The modern lifestyle places great demands on our eyes. If you work with a computer, for example, they have to adapt to different contrasts and level of brightness up to 30 000 times a day. The figures for driving and sports activities are similar. It's no wonder that our eyes suffer for this, beginning to water, itch and redden. This is often accompanied by neck tension and headaches. But it doesn't have to be like this. A couple of simple eye relaxation exercises can put you back on the route to painless vision.
In today's society, more than one in two workers sits in front of a computer screen. Scientific studies show that constantly looking at the monitor impairs vision. Discerning contrasts, differentiating between colours and alternating between short and long distances become more and more difficult. Constant near-sighted work can even restrict your field of vision.
A couple of eye relaxation exercises can go a long way to helping this. They only take a couple of minutes, can be done anywhere and at any time, and can also help you to concentrate better when working at your computer. Why not give them a go? Here's an overview of the best ways to relax your eyes:
Make sure that you are seated comfortably, rest your arms on a flat surface, close your eyes and then place the palms of your hands over your eyes. It should be completely dark. Now breathe slowly and deliberately in and out for one or two minutes. Once you have done this, slowly take your hands away and open your eyes again.
Seat yourself comfortably on a stool and hold your head straight. Then look as far as you can in all four directions for two or three seconds each: up, down, left and then right. Repeat three times. Important: move only your eyes, not your head.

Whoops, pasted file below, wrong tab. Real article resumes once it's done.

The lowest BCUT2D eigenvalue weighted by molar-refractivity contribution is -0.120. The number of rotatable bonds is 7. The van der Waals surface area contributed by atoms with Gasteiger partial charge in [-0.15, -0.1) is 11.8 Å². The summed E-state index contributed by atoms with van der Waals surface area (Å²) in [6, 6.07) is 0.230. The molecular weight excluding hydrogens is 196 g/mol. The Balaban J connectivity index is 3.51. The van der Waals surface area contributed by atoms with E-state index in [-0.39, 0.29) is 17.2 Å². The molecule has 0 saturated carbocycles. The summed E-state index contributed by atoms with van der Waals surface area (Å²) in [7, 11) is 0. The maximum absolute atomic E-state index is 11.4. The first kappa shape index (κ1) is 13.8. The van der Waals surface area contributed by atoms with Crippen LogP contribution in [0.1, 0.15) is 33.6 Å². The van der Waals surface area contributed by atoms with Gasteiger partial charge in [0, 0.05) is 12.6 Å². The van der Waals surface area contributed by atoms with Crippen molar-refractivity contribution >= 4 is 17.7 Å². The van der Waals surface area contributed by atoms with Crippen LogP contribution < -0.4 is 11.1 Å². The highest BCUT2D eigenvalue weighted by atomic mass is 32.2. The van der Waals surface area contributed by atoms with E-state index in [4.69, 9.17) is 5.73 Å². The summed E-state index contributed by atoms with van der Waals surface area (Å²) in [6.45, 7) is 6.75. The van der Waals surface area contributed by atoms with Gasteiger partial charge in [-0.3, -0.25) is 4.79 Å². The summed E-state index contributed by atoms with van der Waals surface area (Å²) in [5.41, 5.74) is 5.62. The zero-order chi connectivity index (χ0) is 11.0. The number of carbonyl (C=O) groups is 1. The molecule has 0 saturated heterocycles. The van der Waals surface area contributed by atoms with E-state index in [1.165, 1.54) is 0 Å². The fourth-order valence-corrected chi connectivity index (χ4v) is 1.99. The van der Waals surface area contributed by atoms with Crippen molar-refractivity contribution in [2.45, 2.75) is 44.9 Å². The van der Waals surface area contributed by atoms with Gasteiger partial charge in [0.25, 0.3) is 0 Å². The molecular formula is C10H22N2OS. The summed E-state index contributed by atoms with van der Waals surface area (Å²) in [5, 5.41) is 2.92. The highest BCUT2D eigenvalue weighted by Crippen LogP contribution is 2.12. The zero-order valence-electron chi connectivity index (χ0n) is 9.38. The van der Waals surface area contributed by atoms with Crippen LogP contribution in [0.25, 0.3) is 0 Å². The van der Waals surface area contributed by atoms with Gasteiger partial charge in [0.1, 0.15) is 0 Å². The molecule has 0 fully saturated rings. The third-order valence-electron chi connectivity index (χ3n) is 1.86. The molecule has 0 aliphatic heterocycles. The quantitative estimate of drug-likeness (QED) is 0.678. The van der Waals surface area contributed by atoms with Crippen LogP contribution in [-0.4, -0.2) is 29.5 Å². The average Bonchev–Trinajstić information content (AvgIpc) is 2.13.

Eye socket massage
A gentle massage is very relaxing for the eyes. Using the tips of your thumbs, massage the area beneath your eyebrows – from the top of your nose to the edge of the eyelid – in circular motions.
Eye relaxation exercise
Sit up straight and stretch one arm out in front of your nose with the thumb pointing upwards. Now choose five objects: the tip of your nose, your outstretched arm, your thumb and two more object in the room that are further away. Look at each object in turn, resting your gaze on each object for a few breaths. Finally, use both eyes and let your gaze wander over the tip of your nose, your arm, your thumb and the two objects, finishing by looking into the distance.
Hold your right index finger at eye level, about half an arm's length from your eye. Hold your left index finger about 15 centimeters behind it. In a steady rhythm, look from one finger to the other. Do this for one minute.
Butterfly exercise (to prevent dry eyes)
Face forward with your head straight and relax your facial muscles and lower jaw. Then open and close both eyelids up to 20 times. Keep your muscles relaxed the whole time – your eyelids should move gently and effortlessly, like the wings of a butterfly.
Many companies and agencies offer professional eye training, advertising through seminars and books, and offering you a life without glasses. However, one thing is clear: there is currently no convincing scientific evidence that such methods are effective. Studies show a minimal increase in sharpness of vision, but not enough to allow you to drive a car without glasses. It is much more important to have glasses lenses that are customised to your specific needs, and to have regular eye tests with an optician.